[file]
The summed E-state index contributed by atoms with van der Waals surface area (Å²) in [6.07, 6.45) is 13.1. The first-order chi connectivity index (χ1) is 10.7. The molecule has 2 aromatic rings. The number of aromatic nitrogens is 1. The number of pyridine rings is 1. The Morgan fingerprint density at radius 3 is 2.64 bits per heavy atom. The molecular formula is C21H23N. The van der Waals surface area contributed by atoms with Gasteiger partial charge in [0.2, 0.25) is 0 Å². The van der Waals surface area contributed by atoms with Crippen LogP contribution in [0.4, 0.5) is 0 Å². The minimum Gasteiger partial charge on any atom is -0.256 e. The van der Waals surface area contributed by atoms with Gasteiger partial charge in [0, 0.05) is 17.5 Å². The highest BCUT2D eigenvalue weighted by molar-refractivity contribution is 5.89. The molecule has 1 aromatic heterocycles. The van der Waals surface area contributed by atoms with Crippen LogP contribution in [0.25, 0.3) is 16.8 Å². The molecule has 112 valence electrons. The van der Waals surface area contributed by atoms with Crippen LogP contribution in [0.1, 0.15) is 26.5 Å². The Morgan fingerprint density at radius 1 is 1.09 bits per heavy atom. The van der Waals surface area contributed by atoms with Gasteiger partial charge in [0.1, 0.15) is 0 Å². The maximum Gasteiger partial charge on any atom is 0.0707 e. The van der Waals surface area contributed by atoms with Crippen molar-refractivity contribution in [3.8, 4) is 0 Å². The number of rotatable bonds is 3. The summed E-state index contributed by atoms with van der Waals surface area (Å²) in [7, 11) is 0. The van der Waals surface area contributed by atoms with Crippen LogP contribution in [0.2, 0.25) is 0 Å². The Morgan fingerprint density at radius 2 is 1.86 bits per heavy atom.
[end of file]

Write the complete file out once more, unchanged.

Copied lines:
The summed E-state index contributed by atoms with van der Waals surface area (Å²) in [6.07, 6.45) is 13.1. The first-order chi connectivity index (χ1) is 10.7. The molecule has 2 aromatic rings. The number of aromatic nitrogens is 1. The number of pyridine rings is 1. The Morgan fingerprint density at radius 3 is 2.64 bits per heavy atom. The molecular formula is C21H23N. The van der Waals surface area contributed by atoms with Gasteiger partial charge in [0.2, 0.25) is 0 Å². The van der Waals surface area contributed by atoms with Crippen LogP contribution in [0.4, 0.5) is 0 Å². The minimum Gasteiger partial charge on any atom is -0.256 e. The van der Waals surface area contributed by atoms with Gasteiger partial charge in [0, 0.05) is 17.5 Å². The highest BCUT2D eigenvalue weighted by molar-refractivity contribution is 5.89. The molecule has 1 aromatic heterocycles. The van der Waals surface area contributed by atoms with Crippen LogP contribution in [0.25, 0.3) is 16.8 Å². The molecule has 112 valence electrons. The van der Waals surface area contributed by atoms with Crippen LogP contribution in [0.1, 0.15) is 26.5 Å². The Morgan fingerprint density at radius 1 is 1.09 bits per heavy atom. The van der Waals surface area contributed by atoms with Gasteiger partial charge in [0.1, 0.15) is 0 Å². The maximum Gasteiger partial charge on any atom is 0.0707 e. The van der Waals surface area contributed by atoms with Crippen molar-refractivity contribution in [3.8, 4) is 0 Å². The number of rotatable bonds is 3. The summed E-state index contributed by atoms with van der Waals surface area (Å²) in [7, 11) is 0. The van der Waals surface area contributed by atoms with Crippen LogP contribution in [0.2, 0.25) is 0 Å². The Morgan fingerprint density at radius 2 is 1.86 bits per heavy atom.